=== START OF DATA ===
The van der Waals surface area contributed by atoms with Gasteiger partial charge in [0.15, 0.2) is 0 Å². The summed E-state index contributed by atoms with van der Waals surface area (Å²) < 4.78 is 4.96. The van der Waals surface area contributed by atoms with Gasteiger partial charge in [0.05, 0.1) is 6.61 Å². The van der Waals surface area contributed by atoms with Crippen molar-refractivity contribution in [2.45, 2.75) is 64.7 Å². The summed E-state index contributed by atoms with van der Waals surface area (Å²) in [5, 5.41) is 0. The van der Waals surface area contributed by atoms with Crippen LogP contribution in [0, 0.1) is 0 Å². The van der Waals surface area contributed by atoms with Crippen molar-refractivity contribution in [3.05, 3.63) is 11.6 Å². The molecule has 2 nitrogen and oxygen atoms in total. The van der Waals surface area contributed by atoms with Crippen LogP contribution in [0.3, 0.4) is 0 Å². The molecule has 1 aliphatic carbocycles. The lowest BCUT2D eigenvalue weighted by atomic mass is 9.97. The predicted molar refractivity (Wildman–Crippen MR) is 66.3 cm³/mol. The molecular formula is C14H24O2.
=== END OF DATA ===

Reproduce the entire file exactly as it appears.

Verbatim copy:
The van der Waals surface area contributed by atoms with Gasteiger partial charge in [0.15, 0.2) is 0 Å². The summed E-state index contributed by atoms with van der Waals surface area (Å²) < 4.78 is 4.96. The van der Waals surface area contributed by atoms with Gasteiger partial charge in [0.05, 0.1) is 6.61 Å². The van der Waals surface area contributed by atoms with Crippen molar-refractivity contribution in [2.45, 2.75) is 64.7 Å². The summed E-state index contributed by atoms with van der Waals surface area (Å²) in [5, 5.41) is 0. The van der Waals surface area contributed by atoms with Crippen LogP contribution in [0, 0.1) is 0 Å². The van der Waals surface area contributed by atoms with Crippen molar-refractivity contribution in [3.05, 3.63) is 11.6 Å². The molecule has 2 nitrogen and oxygen atoms in total. The van der Waals surface area contributed by atoms with Crippen LogP contribution in [0.3, 0.4) is 0 Å². The molecule has 1 aliphatic carbocycles. The lowest BCUT2D eigenvalue weighted by atomic mass is 9.97. The predicted molar refractivity (Wildman–Crippen MR) is 66.3 cm³/mol. The molecular formula is C14H24O2.